Math 2.0 and Peer Review 2.0, or A revolution in math and science publishing just around the corner?

February 12, 2012

 

It all began with the blog post Elsevier — my part in its downfall by the Fields medalist Timothy Gowers which has caused quite a stir and culminated in the creation of the web site thecostofknowledge.com with an online petition to boycott the Elsevier publishing house (see also this recent post by the Fields medalist Terence Tao).

What is more, the ongoing discussions on the future of math journals, see e.g. [1 2 3 4 5], have now got quite a momentum. The physicists have also launched a similar incentive SCOAP3, and there is a proposal for pre-print peer review by Sabine Hossenfelder.

It is apparent that we need to improve many aspects of the existing publishing system, and the forthcoming change will hopefully also affect the peer review (see e.g. here), and I would like to stress here one aspect of this change which remains somewhat implicit at the background of the ongoing discussions. The suggested versions of Peer Review 2.0 appear to agree in one thing: we need the reduction of subjective bias of the worst sort (culminating in the referee reports essentially saying nothing but “I think this paper is not good enough for this journal”), and I do hope that we, the science community, can bring at least this particular change forth.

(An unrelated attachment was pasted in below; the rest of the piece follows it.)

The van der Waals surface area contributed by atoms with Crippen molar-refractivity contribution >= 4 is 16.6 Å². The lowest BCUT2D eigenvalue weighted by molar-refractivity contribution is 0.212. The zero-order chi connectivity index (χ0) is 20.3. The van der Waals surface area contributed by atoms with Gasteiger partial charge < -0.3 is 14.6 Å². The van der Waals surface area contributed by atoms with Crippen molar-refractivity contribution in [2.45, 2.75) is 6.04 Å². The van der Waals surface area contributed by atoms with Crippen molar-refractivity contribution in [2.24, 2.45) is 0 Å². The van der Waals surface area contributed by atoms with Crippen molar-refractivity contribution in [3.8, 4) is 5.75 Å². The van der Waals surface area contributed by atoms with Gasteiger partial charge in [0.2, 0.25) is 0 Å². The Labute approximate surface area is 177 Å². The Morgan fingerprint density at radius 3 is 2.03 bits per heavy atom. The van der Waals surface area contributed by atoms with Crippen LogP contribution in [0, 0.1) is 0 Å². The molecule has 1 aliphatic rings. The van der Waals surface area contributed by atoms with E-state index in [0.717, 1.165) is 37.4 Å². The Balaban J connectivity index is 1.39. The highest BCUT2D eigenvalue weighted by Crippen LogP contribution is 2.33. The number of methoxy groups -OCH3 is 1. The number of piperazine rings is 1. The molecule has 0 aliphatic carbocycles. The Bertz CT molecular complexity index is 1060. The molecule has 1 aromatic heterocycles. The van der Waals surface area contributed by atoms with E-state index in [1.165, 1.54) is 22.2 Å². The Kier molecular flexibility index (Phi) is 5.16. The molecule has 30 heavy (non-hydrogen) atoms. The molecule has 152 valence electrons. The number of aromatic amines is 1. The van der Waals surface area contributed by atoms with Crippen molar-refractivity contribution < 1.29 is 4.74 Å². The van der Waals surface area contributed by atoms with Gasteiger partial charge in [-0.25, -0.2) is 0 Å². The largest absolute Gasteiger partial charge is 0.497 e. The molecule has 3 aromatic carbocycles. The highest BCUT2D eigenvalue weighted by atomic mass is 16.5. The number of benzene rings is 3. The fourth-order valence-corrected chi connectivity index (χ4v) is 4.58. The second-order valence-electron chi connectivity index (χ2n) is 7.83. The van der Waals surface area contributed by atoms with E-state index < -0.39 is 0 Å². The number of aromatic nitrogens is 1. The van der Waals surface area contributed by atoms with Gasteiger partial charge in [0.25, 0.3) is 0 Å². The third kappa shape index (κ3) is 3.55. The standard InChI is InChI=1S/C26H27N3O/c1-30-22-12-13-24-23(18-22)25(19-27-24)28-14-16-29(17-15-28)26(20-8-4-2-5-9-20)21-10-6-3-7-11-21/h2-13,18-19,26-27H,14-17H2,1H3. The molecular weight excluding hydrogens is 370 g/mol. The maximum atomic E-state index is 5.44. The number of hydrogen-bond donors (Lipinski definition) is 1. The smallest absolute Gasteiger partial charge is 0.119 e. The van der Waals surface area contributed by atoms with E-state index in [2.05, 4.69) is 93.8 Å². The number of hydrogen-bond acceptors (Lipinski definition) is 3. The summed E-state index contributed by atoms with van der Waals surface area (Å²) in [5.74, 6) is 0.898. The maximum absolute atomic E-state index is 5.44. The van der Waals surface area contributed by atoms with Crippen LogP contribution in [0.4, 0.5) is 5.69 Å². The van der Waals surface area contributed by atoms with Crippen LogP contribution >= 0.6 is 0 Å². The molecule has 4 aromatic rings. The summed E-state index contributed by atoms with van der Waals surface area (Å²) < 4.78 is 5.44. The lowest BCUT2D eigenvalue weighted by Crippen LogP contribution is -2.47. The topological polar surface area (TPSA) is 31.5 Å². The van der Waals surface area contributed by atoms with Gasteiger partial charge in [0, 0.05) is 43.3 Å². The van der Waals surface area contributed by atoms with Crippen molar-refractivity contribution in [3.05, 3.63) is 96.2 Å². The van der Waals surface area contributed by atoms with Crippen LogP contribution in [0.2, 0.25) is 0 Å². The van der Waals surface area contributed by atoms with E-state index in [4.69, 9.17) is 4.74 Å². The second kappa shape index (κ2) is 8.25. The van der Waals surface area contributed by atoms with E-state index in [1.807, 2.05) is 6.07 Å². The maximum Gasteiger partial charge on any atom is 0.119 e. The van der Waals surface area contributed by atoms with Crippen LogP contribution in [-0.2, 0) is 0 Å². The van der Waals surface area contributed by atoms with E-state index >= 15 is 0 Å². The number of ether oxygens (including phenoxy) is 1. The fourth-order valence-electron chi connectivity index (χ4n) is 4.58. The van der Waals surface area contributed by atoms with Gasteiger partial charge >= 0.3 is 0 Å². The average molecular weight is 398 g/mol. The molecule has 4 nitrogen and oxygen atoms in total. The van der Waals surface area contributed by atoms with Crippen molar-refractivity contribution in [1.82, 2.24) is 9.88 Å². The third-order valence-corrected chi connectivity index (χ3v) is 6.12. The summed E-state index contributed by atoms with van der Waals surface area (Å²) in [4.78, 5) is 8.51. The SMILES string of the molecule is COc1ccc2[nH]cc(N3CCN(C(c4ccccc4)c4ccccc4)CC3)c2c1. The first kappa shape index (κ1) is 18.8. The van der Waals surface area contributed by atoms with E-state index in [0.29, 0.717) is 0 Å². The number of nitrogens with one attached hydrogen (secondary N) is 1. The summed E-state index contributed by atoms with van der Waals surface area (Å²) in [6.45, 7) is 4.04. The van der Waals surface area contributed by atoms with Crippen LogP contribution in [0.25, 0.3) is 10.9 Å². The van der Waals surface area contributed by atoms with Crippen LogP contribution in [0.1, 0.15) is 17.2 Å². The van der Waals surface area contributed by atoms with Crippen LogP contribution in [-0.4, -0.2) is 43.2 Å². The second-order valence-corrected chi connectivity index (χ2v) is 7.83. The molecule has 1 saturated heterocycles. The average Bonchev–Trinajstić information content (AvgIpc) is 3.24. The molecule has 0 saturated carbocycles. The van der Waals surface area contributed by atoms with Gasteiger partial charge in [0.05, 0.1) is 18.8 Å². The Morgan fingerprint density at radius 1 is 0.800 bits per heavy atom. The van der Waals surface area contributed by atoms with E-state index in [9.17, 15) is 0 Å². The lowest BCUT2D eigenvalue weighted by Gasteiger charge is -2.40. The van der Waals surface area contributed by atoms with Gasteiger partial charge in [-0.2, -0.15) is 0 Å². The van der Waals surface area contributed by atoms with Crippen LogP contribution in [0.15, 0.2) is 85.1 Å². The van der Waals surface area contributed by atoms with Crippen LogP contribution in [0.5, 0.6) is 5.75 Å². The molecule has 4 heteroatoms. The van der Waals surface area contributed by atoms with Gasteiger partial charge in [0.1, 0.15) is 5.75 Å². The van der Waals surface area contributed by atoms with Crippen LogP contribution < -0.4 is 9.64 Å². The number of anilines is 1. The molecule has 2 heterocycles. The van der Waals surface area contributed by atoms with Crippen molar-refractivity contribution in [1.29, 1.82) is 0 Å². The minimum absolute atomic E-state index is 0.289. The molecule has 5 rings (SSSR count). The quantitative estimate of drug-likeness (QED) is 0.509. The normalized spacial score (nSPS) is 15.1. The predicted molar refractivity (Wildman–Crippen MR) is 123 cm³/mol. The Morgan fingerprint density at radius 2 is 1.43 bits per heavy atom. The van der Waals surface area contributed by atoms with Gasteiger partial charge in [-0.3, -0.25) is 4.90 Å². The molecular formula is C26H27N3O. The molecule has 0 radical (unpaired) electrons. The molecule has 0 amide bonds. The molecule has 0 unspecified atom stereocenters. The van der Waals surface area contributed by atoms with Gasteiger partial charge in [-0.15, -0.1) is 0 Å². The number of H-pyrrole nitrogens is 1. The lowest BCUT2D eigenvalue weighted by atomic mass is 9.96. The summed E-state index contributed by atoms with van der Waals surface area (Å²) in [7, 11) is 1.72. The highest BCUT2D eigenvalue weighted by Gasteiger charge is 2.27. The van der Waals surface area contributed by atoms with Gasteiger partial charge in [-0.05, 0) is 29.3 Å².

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Career advice from the Fields medalists and some other mathematicians

March 10, 2009

The career advice from Sir Michael Atiyah (see also his lecture containing some bits of career advice (hat tip: N.E.W.)), Béla Bollobás, Alain Connes, Dusa McDuff, and Peter Sarnak is here:

Advice to a Young Mathematician

This is an excerpt from The Princeton Companion to Mathematics. By the way, the most recent errata for PCM are here.

See  also great advice from E.W. Dijkstra and J.H. Conway, excellent  career advice and writing tips from the blog of Terence Tao, and Six Rules for Rewriting at the Michael Nielsen’s blog.

Finally, here go the interviews containing some nice bits of career advice:  Alain Connes, Maxim Kontsevich, Sergey Novikov, Terence Tao (see also his Google buzz page and this blog post).

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